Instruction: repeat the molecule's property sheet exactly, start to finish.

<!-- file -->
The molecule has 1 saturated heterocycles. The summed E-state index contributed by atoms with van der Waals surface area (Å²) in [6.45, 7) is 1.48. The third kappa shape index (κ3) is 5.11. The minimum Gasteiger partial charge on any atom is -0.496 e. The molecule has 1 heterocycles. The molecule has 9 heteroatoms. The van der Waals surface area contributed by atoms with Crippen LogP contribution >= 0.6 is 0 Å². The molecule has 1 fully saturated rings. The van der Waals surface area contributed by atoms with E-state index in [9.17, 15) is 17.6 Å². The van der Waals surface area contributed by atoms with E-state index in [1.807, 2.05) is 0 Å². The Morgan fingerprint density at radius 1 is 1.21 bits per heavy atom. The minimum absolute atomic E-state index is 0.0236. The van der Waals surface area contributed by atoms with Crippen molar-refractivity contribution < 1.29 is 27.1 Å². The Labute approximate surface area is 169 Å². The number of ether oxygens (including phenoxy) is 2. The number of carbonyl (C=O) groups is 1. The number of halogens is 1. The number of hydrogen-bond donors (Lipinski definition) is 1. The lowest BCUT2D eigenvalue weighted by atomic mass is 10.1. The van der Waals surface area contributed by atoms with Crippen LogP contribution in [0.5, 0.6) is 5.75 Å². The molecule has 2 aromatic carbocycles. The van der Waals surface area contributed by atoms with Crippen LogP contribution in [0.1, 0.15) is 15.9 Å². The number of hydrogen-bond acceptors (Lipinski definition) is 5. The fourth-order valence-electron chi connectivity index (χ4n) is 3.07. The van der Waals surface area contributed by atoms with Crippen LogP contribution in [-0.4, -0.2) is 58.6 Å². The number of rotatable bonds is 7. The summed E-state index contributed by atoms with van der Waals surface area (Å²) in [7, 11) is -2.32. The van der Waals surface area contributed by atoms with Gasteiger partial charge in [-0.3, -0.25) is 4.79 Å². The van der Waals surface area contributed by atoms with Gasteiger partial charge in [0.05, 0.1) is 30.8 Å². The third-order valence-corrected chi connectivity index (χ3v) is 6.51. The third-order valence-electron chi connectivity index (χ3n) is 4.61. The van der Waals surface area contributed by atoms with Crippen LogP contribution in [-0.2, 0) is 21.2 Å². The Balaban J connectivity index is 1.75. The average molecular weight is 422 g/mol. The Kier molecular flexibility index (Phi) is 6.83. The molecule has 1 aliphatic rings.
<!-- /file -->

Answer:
The molecule has 1 saturated heterocycles. The summed E-state index contributed by atoms with van der Waals surface area (Å²) in [6.45, 7) is 1.48. The third kappa shape index (κ3) is 5.11. The minimum Gasteiger partial charge on any atom is -0.496 e. The molecule has 1 heterocycles. The molecule has 9 heteroatoms. The van der Waals surface area contributed by atoms with Crippen LogP contribution >= 0.6 is 0 Å². The molecule has 1 fully saturated rings. The van der Waals surface area contributed by atoms with E-state index in [9.17, 15) is 17.6 Å². The van der Waals surface area contributed by atoms with E-state index in [1.807, 2.05) is 0 Å². The Morgan fingerprint density at radius 1 is 1.21 bits per heavy atom. The minimum absolute atomic E-state index is 0.0236. The van der Waals surface area contributed by atoms with Crippen molar-refractivity contribution < 1.29 is 27.1 Å². The Labute approximate surface area is 169 Å². The number of ether oxygens (including phenoxy) is 2. The number of carbonyl (C=O) groups is 1. The number of halogens is 1. The number of hydrogen-bond donors (Lipinski definition) is 1. The lowest BCUT2D eigenvalue weighted by atomic mass is 10.1. The van der Waals surface area contributed by atoms with Crippen LogP contribution in [0.5, 0.6) is 5.75 Å². The molecule has 2 aromatic carbocycles. The van der Waals surface area contributed by atoms with Crippen LogP contribution in [0.1, 0.15) is 15.9 Å². The number of hydrogen-bond acceptors (Lipinski definition) is 5. The fourth-order valence-electron chi connectivity index (χ4n) is 3.07. The van der Waals surface area contributed by atoms with Crippen LogP contribution in [-0.4, -0.2) is 58.6 Å². The number of rotatable bonds is 7. The summed E-state index contributed by atoms with van der Waals surface area (Å²) in [7, 11) is -2.32. The van der Waals surface area contributed by atoms with Gasteiger partial charge in [-0.3, -0.25) is 4.79 Å². The van der Waals surface area contributed by atoms with Gasteiger partial charge in [0.05, 0.1) is 30.8 Å². The third-order valence-corrected chi connectivity index (χ3v) is 6.51. The third-order valence-electron chi connectivity index (χ3n) is 4.61. The van der Waals surface area contributed by atoms with Crippen LogP contribution in [-0.2, 0) is 21.2 Å². The Balaban J connectivity index is 1.75. The average molecular weight is 422 g/mol. The Kier molecular flexibility index (Phi) is 6.83. The molecule has 1 aliphatic rings.